Tapas-Style Potato Chips

I know that Cookbook Exploitation Month ended, well, almost a month ago. But we're still pumping out blog posts about all of the brand new recipes we tried during that glorious month! Here's yet another keeper.

We turn once again to my girlfriend Daisy for an easy and inexpensive recipe for tapas-style potato chips.

These are not the ultra-thin (and usually ultra-salty) potato chips most Americans know and love. These chips are more robust and much sturdier, with a delightful, heavy-duty crunch. If you have a mandoline in your kitchen, this recipe will give you a good opportunity to use it. We used our food processor to slice the potatoes instead.

I can barely do justice describing the sheer fun of dropping these potato slices into boiling oil, watching them burble around for a minute or two, and then happily crunch into them just moments after we made them. What a blast.

Patatas Fritas
modified slightly from Daisy Cooks!

3-4 medium potatoes, peeled or unpeeled
Kosher salt
Plenty of vegetable oil

1) Slice the potatoes thinly with a food processor,
a mandoline, or, if you're a glutton for prep work, with a knife. While Daisy recommends that your potato slices should be roughly the thickness of a credit card, we used our food processor to make 1-2 millimeter thick slices and we were quite happy with the result.

2) Rinse the potato slices in a large bowl of cold water, lay them out on paper towels, and blot them completely dry (this step is important).

3) Pour enough vegetable oil into a large and deep cast iron or non-stick pan so that the oil is at least 2" deep.

4) Heat the oil until quite hot, around 350-375F (use a thermometer if you have one that goes that high, or you can use a lower-tech test suggested by Daisy herself: dip the tip of the handle of a wooden spoon into the oil, if it gives off "a lively sizzle" then the oil is hot enough). The oil should not be so hot that it is smoking.

5) Slip 8 to 10 of the potato slices at a time into the hot oil, and let them fry until they turn a deep golden brown, maybe 1 minute or so. If you want to get a bit complicated, you can also run shifts of potato chips at various stages of done-ness to move things along a little faster (see photo below).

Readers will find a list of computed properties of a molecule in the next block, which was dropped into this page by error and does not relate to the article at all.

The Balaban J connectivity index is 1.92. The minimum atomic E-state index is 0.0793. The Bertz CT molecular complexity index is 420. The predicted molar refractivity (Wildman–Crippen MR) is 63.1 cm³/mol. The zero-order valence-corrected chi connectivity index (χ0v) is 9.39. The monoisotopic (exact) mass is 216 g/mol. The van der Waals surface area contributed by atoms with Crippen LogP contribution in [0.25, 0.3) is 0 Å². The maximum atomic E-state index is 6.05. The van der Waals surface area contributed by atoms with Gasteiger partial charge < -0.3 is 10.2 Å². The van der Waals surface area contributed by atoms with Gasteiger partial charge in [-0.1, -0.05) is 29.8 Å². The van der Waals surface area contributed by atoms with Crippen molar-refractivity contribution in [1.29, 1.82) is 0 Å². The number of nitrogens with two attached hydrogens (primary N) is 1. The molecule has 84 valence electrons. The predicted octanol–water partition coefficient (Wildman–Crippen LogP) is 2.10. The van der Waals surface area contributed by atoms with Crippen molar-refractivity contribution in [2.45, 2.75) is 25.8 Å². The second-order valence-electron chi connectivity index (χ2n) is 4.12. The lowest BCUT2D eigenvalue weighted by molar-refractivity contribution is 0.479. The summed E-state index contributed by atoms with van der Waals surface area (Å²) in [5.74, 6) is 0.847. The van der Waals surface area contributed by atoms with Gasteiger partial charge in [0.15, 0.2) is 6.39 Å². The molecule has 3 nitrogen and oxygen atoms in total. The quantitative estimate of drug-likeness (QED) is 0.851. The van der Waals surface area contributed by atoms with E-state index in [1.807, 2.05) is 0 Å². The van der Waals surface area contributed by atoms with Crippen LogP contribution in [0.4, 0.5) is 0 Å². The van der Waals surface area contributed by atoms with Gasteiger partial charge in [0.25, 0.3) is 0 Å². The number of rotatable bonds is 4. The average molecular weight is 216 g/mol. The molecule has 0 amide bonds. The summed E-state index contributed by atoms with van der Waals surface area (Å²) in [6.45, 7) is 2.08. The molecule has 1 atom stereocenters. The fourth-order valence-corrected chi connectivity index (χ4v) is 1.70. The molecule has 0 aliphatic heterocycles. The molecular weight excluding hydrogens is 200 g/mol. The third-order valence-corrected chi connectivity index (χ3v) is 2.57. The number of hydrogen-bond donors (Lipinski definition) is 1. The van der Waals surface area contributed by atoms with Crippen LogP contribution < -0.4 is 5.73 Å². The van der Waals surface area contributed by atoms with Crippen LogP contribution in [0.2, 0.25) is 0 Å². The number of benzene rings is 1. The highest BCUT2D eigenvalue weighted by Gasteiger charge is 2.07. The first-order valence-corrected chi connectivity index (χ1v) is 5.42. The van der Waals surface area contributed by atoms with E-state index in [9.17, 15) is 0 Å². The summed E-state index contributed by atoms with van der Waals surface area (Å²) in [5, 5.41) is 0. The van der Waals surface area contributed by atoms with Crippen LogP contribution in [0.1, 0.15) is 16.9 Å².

6) Drain the chips on paper towels and sprinkle with a few grains of kosher salt to taste. Let them cool a bit, then eat and enjoy!

Each potato will make roughly 15-20 chips, depending on thickness.

A few quick notes:

1) The original recipe calls for peeled potatoes, but we left them unpeeled (but washed) and were happy with the result.

2) Be sure to blot the chips dry fully. Failure to follow this instruction will cause oil to spatter everywhere. Also, for the love of god, do not make this dish naked.

3) No need to use excess salt. Just a few flakes of kosher salt per chip is enough to give these guys the right amount of zing. A potential modification to consider: a pinch of cayenne pepper!

4) You can save the oil and reuse it the next day on more potatoes if you like.

And of course, here's the real judge and jury:

I think she likes 'em!

Related Posts:
How to Get More Mileage Out of Your Cookbooks
Braised Pork in Guajillo Chile Sauce

Using Salt = Cheating
Seven Rules To Ensure Mistake-Free Cooking


Amanda said...

What a great post--I love chips, and thicker, homemade ones sound perfect. Especially sprinkled with salt and cayenne.

And I had to guffaw at your warning to not make these naked!

Daniel said...

Or course this ISN'T from direct experience. :)


pfendnerwithap said...

First-time commenter, long-time(ish) reader.
I made these last night and Oh. Man. They were delicious.
My boyfriend and his friend who was over demanded I make them every time they get together.
We'll see about that part... but they turned out fabulous!

Daniel said...

pfendnerwithap: thanks so much for the feedback, and I'm so happy you had a great experience making these. This is exactly why I blog. Thank you!


Anonymous said...

I don't see how these are any different from regular potato chips...

Daniel said...

Try making them, Anonymous. You'll see. :)